The 5 rules you need to keep a balanced diet
1. Start with breakfast. If you frequently find yourself in a midmorning slump or agitated state, steer clear of the fast-burning simple-carb breakfast that may cause your blood sugar to surge and then nose-dive an hour or two later, pushing your body's alarm buttons. Instead, begin the day with a meal that includes protein and a little fat, both of which delay the absorption of sugar into the blood and take longer to digest. Try pairing your juice with an egg white omelet or a slower-burning complex carbohydrate (think carb with fiber, like a dense bread with lots of whole grains and nuts) and peanut butter. Take the same mix-and-match approach to lunch, dinner, and snacks. "You want a meal to have a combination of foods so there's a slow, steady release of sugar into the bloodstream," says dietitian Tammy Baker, a spokeswoman for the American Dietetic Association. "This will signal a slow, steady release of insulin and keep you on an even keel."
2. Don't let yourself get too hungry. Going hours without food sets you up for a sugar-heavy snackfest (anyone have chocolate?). And if you resist, you're more likely to overeat at your next meal because your brain takes about 20 minutes to get the message that you've had enough—and that could be 20 minutes of continuous stuffing. To process all that food, your body shunts blood to the digestive tract, slowing down functions that are unrelated to the business at hand. Blood pressure drops. Your heart rate slows. So does your mental activity. Result: postmeal stupor.
You may feel much better with smaller meals and bigger snacks. Registered dietitian Roxanne Moore suggests that if you're having a sandwich for lunch, eat half of it as a midmorning snack and the rest at 1 P.M. with a small salad or some yogurt. Parcel out your day's food so that you never go longer than three or four hours without a mini meal that includes a mix of nutrients.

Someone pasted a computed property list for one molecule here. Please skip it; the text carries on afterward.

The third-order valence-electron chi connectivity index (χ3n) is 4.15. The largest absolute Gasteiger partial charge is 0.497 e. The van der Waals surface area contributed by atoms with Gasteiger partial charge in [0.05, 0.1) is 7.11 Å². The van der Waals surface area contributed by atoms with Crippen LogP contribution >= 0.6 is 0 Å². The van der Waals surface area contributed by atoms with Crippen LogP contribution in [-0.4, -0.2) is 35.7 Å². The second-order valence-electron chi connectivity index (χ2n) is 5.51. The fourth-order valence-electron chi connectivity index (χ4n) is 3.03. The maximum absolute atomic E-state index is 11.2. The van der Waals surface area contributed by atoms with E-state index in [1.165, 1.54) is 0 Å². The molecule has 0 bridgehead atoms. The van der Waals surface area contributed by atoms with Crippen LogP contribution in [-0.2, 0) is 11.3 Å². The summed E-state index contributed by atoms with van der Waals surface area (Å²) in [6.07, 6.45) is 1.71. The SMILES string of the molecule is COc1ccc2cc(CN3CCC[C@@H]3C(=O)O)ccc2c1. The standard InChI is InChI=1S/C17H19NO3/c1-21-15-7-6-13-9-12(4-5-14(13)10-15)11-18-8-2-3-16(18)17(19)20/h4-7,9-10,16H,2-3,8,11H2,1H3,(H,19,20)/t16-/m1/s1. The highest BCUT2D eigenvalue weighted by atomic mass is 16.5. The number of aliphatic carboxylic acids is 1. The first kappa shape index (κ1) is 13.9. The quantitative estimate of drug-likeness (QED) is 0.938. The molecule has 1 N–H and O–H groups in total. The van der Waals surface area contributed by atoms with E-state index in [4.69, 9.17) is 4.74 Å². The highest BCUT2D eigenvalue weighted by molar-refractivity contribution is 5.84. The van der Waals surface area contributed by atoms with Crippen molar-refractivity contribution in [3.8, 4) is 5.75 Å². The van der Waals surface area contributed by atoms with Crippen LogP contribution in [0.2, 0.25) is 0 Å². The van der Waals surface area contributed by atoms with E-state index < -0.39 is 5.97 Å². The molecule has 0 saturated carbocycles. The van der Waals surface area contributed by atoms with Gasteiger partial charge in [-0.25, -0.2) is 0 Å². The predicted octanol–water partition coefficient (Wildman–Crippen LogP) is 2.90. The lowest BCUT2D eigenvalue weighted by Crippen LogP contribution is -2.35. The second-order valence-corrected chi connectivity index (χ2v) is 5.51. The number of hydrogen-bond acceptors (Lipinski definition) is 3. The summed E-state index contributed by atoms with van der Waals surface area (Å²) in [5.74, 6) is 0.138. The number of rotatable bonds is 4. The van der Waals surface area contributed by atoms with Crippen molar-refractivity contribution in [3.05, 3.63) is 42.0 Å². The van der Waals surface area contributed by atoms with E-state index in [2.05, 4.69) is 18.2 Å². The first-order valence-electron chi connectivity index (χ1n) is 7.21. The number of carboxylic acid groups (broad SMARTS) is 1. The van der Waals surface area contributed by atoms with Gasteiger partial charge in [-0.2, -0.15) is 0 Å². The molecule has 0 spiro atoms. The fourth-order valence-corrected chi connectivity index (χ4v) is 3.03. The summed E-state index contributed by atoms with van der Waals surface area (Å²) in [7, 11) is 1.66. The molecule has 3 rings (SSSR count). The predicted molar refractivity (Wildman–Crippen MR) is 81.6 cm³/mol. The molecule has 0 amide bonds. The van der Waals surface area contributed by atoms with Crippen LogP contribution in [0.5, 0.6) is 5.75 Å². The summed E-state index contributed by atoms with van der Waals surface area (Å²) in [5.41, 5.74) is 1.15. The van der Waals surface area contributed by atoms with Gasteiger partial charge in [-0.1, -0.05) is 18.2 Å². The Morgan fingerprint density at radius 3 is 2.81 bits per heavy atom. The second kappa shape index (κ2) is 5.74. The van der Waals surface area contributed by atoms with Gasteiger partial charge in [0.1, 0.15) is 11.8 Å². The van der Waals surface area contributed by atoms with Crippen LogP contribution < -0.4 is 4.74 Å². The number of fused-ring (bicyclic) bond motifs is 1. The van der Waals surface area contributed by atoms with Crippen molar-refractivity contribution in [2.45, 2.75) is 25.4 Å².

3. Fuel your workouts. Exercise is great for both health and mood, but it can drag your blood sugar down if you don't compensate for some of the calories your body is using up. To keep your energy high, you may want to eat something like a banana before you start, take swigs of a sports drink during the workout, or schedule a snack just after the sweat dries.
4. Find out if caffeine is a culprit. There is some evidence that caffeine can increase sensitivity to low blood sugar, at least in diabetics—although other studies suggest that it can raise blood sugar. Either way, caffeine consumption is known to exacerbate jitters, irritability, and anxiety, so you might try cutting back to see if it's making matters worse.
5. Pay attention. As you experiment with changes in diet and exercise, keeping a diary may help make clear what works and what doesn't. In particular, note how long after eating you feel crummy. One or two hours? Look at what you ate. Simple carbs are probably the culprit.
Finally, don't forget your doctor. If you have repeated bouts of what feels like low blood sugar—especially if your symptoms are coming more frequently and getting worse—it's worth investigating. You may be pregnant or suffering from unusual anxiety. Or you may have one of the potentially serious diseases that announce themselves with hypoglycemia: insulin-secreting tumors, for instance, or adrenal cancer.
These diseases, however, are rare. Most likely you're perfectly healthy and the best medicine you can take to relieve your symptoms is a dose of awareness. Once you fine-tune how you're fueling your body, it should run smoother. And then you can pay attention to more important things.
Lisa Davis is a writer in Oakland whose work has appeared in Health and Vogue.